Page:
Whether in China, the UK or the Czech Republic: all of Panasonic’s factories are certified to ISO14001. 238 of them (94%) can also title themselves ‘Green Factories’, as they operate in a manner that is particularly sustainable.
Those looking for an eco-friendly appliance usually look at its energy efficiency level. But what about the actual production? To what extent was it manufactured in a ‘green’ way? And how many harmful substances are hidden within it? We believe that only those producing in a sustainable way really take the reduction of their CO2 footprint seriously.
Panasonic operates many manufacturing facilities around the world: they don’t just abide by the local legal environmental standards, but also to our own strict environmental criteria. Each of our manufacturing sites is classified in terms of its ecological activities following a 15-stage, detailed evaluation system – the ‘Green Factory Assessment’. This evaluation assesses the specific contribution a factory makes, for example regarding the reduction of CO2 emissions, control of pollutants, level of waste, or water consumption. Factories that are able to excel in these respects receive the in-house distinction of ‘Green Factory’. As more than 94 % of Panasonic’s manufacturing plants have achieved Green Factory status, new criteria have recently been added to our assessment system. In future, our factories are additionally evaluated in terms of their progress in human resources development, their environmental activities and their risk management.
All of Panasonic’s manufacturing plants are certified to ‘ISO 14001’ – a globally valid standard awarded by the ‘International Organisation for Standardisation (ISO)’. The requirements of ISO 14001 include the requirement to encourage environmental protection, reduce ecological impact and establish a systematic environmental management policy. This includes the formation of means by which ecological impacts can be measured and reduced, the analysis and evaluation of possible risks and the provision of relevant emergency guides. Independent institutes continuously control to what extent a company complies with these requirements.
In relation to harmful substances, we use the approach of prevention, whenever possible doing without them completely. Where no suitable alternative exists, we follow our internal imperative to reduce their use – and thereby their potential danger – to a minimum across the product’s entire life span. Consequently we developed our own ‘Chemical Substances Management Rank Guidelines’, valid in all of Panasonic’s factories on a global scale. For this assessment, we analysed 1.32 million components. 280,000 of them were subsequently replaced by alternatives which were more environmentally friendly.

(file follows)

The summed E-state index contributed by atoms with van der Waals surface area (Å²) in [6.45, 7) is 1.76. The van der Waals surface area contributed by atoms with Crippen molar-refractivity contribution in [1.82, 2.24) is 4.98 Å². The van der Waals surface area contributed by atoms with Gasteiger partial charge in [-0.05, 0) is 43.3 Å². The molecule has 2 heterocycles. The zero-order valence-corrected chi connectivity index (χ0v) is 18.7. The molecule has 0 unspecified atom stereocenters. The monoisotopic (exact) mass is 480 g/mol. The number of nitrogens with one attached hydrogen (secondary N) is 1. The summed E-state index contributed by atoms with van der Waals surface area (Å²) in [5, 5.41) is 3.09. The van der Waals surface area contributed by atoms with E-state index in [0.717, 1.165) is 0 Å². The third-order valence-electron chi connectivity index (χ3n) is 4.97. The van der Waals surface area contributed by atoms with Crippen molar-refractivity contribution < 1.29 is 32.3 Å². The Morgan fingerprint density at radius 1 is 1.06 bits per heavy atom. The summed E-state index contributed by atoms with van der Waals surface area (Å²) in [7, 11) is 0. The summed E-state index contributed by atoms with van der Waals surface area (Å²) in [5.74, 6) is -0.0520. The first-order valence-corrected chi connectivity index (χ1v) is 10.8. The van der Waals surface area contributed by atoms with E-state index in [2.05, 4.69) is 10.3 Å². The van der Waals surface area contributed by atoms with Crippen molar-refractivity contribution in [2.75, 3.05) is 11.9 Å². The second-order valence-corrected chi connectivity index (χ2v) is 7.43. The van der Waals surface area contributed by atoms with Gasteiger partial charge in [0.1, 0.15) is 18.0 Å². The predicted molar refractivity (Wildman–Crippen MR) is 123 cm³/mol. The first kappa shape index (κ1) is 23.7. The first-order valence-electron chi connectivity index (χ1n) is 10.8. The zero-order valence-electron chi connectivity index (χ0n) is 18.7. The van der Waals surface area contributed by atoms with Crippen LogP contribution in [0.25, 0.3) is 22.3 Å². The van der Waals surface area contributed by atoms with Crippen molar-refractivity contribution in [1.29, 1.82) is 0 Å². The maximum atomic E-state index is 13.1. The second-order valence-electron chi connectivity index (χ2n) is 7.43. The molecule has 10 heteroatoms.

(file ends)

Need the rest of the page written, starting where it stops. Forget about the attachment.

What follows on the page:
Panasonic’s own ‘Chemical Substances Management Rank Guidelines’ regarding the handling of chemicals has been revised continuously and is much stricter than the legal specification set out in the RoHS directive (Restriction of the Use of Certain Hazardous Substances in Electrical and Electronic Equipment) valid in Europe, which limits the use of mercury, cadmium and other hazardous substances in electrical and electronic equipment.
Example ‘lead’: In 1988, our corporation produced the first portable mini-disc-player with lead-free soldering agents. We also were the first manufacturers to banish lead from our plasma televisions displays.
Example ‘bromine’: We discontinued the use of PBB and PBDE, two kinds of flame retardants containing bromine. We also use eco-friendly substitutes wherever possible for other flame retardants that are legally permitted, but only if they guarantee the necessary security of the appliances. Flame protection for the consumer is the highest priority.
Example ‘PVC’: While the use of this substance is not prohibited, certain scientists have voiced their concerns on the environmental impact of PVC if disposed of inappropriately. For this reason we stopped using PVC for the internal wiring of Panasonic products in March 2011. We are also looking to cease its use for external cables, but a lack of an appropriate alternative has not allowed us to fully achieve this yet.